Becoming certified as an optometric assistant is not mandatory, although many employers favor hiring optometric assistants who hold a certification. This shows a higher level of training and understanding in the field of opticianry. The American Optometric Association offers various levels of certification, which includes a Certified Paraoptometric Assistant (CPOA) distinction. In order to earn this certification, a passing score must be earned on an exam given by the AOA. The CPOA certification consists of 200 questions, divided into various parts that include ocular physiology, basic procedures, ophthalmic dispensing and refractive eye status. Those with a CPOA distinction have displayed a firm understanding of optometric care and other various office functions.

There is also an entry level certification which is referred to as a CPO (Certified Paraoptometric. This signifies a rather basic understanding of optometric care. Training programs equip students with the necessary information and skills required to pass certification exams. Those who have not attended an educational training program can qualify to take these exams by showing work experience in the field. Each certification level has its own set of requirements that need to be sufficed before the exam can be taken.

The highest level of certification that can be achieved is a Certified Paraoptometric Technician (CPOT). This involves a lot of practical work and understanding as a CPOT is entrusted with more job responsibilities.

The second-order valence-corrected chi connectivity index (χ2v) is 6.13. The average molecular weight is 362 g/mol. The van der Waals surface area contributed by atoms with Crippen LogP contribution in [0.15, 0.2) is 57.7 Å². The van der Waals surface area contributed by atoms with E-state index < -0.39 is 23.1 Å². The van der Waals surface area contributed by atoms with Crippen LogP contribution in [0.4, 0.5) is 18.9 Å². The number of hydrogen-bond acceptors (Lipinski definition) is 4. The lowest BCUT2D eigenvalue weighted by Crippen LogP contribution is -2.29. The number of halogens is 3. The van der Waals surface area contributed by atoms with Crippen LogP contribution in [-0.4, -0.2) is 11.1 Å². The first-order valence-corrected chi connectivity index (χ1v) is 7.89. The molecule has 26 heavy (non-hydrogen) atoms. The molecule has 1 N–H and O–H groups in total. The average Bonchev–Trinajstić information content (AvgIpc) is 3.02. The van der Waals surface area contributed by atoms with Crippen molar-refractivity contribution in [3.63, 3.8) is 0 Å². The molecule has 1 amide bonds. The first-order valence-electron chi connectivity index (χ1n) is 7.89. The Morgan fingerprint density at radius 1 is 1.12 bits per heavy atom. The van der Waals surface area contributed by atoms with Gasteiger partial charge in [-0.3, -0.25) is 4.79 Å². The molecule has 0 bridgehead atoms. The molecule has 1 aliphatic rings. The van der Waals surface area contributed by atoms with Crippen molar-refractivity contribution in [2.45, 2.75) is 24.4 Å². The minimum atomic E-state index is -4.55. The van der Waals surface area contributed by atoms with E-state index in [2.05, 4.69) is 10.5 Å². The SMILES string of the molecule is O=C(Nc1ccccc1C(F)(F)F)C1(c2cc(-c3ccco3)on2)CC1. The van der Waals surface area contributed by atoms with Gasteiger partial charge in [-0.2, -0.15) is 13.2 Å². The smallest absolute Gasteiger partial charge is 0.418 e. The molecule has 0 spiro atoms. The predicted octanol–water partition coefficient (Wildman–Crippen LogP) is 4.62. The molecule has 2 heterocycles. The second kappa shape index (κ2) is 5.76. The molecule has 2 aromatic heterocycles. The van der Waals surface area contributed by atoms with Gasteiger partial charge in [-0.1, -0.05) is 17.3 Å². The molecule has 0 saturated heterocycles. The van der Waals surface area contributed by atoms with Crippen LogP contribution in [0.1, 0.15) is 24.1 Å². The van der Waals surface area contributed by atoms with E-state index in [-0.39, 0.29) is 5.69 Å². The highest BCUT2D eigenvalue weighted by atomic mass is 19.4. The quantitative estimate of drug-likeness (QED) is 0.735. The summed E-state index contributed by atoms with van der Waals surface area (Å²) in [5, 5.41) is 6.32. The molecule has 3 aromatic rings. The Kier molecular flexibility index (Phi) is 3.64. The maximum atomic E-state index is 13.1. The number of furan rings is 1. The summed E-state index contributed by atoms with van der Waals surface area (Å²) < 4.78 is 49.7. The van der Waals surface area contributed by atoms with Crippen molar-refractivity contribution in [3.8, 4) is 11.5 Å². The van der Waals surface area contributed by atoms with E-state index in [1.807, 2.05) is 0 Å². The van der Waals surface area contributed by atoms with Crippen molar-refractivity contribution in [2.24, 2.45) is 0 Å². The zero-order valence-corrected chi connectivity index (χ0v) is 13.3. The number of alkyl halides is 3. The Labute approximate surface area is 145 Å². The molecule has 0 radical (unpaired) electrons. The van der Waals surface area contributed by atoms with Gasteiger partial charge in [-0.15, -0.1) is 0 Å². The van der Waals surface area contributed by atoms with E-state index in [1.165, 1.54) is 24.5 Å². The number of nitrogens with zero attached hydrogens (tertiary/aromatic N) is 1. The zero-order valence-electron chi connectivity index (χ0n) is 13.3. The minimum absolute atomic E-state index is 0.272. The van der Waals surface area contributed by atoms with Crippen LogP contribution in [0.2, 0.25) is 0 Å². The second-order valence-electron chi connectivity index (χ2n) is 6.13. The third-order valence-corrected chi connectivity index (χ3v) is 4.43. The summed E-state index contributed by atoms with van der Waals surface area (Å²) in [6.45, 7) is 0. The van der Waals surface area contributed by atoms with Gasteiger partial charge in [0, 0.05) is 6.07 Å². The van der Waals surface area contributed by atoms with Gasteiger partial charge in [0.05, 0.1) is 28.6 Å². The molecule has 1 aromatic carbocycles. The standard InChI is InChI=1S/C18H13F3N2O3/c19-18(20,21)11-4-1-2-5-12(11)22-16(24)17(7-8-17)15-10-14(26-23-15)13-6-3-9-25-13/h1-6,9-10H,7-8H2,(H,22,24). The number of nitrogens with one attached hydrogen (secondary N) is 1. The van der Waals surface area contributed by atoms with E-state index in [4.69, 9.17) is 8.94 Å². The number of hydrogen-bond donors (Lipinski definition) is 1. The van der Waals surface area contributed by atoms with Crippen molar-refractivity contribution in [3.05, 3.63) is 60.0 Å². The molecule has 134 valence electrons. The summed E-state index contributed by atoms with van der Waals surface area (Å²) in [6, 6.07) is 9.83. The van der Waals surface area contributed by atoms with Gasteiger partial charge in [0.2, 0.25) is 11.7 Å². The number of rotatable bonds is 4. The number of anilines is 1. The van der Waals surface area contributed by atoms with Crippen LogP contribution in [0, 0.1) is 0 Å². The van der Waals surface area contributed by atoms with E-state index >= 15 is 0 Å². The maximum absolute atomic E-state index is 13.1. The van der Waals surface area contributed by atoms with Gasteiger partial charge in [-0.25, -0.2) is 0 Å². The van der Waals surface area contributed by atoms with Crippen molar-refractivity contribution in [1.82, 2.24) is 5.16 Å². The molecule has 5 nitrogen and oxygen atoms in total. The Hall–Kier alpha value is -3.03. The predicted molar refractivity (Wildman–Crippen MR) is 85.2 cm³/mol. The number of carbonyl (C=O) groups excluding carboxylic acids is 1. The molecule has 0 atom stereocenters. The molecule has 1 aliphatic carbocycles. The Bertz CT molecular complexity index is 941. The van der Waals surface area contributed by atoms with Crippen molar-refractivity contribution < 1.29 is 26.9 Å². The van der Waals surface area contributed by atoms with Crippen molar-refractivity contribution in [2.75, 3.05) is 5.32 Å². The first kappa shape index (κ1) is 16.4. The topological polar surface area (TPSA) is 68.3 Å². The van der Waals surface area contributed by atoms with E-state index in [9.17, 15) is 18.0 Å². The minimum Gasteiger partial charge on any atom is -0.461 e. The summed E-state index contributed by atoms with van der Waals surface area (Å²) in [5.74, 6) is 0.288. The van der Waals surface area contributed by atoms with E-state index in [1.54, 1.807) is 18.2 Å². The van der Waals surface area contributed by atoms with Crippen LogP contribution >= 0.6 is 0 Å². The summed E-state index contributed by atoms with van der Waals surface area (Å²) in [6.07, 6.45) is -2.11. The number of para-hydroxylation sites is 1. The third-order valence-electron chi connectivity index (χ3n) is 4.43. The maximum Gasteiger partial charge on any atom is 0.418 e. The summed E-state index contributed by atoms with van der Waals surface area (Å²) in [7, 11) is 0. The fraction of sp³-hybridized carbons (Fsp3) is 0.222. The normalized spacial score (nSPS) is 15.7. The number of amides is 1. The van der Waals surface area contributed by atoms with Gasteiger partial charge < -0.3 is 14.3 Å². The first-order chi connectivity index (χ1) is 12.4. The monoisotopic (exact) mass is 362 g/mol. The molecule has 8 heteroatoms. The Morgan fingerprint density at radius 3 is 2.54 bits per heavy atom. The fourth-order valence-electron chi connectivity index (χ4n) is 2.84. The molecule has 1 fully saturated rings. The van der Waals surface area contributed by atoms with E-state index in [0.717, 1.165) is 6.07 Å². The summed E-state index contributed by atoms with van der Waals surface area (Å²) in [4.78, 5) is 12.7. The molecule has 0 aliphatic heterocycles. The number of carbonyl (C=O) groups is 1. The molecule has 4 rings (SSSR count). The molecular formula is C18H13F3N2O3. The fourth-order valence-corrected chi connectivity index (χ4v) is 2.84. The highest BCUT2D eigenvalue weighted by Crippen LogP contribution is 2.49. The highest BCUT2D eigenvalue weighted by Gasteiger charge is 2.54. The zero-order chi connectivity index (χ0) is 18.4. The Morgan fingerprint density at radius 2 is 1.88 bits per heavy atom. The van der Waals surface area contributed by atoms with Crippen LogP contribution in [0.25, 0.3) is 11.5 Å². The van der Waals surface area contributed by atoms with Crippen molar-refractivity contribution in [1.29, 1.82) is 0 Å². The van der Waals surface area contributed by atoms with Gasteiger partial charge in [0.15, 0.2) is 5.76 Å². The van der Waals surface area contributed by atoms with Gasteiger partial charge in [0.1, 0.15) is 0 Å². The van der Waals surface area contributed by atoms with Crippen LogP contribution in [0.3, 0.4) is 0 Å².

Optometric Assistant Salary

An optometric assistant who holds a certification can generally expect to earn a higher salary than those who are not certified. Across the United States, optometric assistants generally earn an average salary of $27,000 per year. This annual salary really depends on the location and level of experience. Optometric assistants who work in smaller facilities tend to earn a little more money because their job duties are usually increased. Those who hold certifications can also expect to earn higher wages.

When it comes to classifying the job of an optometric assistant, the U.S. Bureau of Labor Statistics lumps them in with all medical assistants. That is also a profession that is expanding at a rapid pace. There expects to be upwards of 20% more medical assistant jobs by the year 2024. Job postings for optometric assistants are appearing more frequently as industry growth has exemplified the need for more optometric assistants throughout the United States.

Optometric State Licensing

About half the states require opticians to obtain a license, although there is no licensing process for an optometric assistant. It is also important to note that optometric assistants can work their way up to the role of an optician. Being an optometric assistant can be the first step to an upward path through the field of opticianry. When applying for a position as an optometric assistant, candidates will not be asked for any form of licensing. However, it is a good idea to check the specifics within your state as that will be able to help guide your opticianry career path.

Resources

American Optometric Association

National Optometric Association

American Optometric Student Association

American Board of Opticianry

Opticians Association of America